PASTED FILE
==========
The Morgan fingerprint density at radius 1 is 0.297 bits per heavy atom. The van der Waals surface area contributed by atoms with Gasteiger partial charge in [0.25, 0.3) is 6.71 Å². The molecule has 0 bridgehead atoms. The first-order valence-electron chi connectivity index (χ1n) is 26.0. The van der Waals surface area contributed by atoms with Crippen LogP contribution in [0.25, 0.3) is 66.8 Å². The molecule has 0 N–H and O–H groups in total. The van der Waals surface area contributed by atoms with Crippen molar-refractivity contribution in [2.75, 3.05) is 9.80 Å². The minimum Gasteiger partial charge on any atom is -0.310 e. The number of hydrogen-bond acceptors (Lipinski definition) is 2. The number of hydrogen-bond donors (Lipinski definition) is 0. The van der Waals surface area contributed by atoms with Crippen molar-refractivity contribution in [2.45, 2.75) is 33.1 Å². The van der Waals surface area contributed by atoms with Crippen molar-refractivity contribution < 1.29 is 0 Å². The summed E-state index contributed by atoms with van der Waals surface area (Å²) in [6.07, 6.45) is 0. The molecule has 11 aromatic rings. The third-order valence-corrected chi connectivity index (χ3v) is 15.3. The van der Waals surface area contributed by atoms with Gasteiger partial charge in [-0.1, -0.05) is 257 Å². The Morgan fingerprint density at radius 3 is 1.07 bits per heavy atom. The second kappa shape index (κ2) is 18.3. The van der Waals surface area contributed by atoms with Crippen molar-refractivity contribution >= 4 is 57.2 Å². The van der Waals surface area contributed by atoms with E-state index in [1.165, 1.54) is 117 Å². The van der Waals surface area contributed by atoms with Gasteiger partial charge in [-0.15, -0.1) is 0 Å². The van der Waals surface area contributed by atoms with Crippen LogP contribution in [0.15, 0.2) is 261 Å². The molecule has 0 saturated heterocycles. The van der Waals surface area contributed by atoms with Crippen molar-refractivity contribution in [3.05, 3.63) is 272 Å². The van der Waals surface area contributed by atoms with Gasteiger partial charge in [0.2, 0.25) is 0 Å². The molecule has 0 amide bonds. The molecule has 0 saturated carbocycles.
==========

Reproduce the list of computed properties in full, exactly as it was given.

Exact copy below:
The Morgan fingerprint density at radius 1 is 0.297 bits per heavy atom. The van der Waals surface area contributed by atoms with Gasteiger partial charge in [0.25, 0.3) is 6.71 Å². The molecule has 0 bridgehead atoms. The first-order valence-electron chi connectivity index (χ1n) is 26.0. The van der Waals surface area contributed by atoms with Crippen LogP contribution in [0.25, 0.3) is 66.8 Å². The molecule has 0 N–H and O–H groups in total. The van der Waals surface area contributed by atoms with Crippen molar-refractivity contribution in [2.75, 3.05) is 9.80 Å². The minimum Gasteiger partial charge on any atom is -0.310 e. The number of hydrogen-bond acceptors (Lipinski definition) is 2. The number of hydrogen-bond donors (Lipinski definition) is 0. The van der Waals surface area contributed by atoms with Crippen molar-refractivity contribution in [2.45, 2.75) is 33.1 Å². The van der Waals surface area contributed by atoms with Crippen molar-refractivity contribution < 1.29 is 0 Å². The summed E-state index contributed by atoms with van der Waals surface area (Å²) in [6.07, 6.45) is 0. The molecule has 11 aromatic rings. The third-order valence-corrected chi connectivity index (χ3v) is 15.3. The van der Waals surface area contributed by atoms with Gasteiger partial charge in [-0.1, -0.05) is 257 Å². The Morgan fingerprint density at radius 3 is 1.07 bits per heavy atom. The second kappa shape index (κ2) is 18.3. The van der Waals surface area contributed by atoms with Crippen molar-refractivity contribution >= 4 is 57.2 Å². The van der Waals surface area contributed by atoms with E-state index in [1.165, 1.54) is 117 Å². The van der Waals surface area contributed by atoms with Gasteiger partial charge in [-0.15, -0.1) is 0 Å². The van der Waals surface area contributed by atoms with Crippen LogP contribution in [0.15, 0.2) is 261 Å². The molecule has 0 saturated heterocycles. The van der Waals surface area contributed by atoms with Crippen molar-refractivity contribution in [3.05, 3.63) is 272 Å². The van der Waals surface area contributed by atoms with Gasteiger partial charge in [0.2, 0.25) is 0 Å². The molecule has 0 amide bonds. The molecule has 0 saturated carbocycles.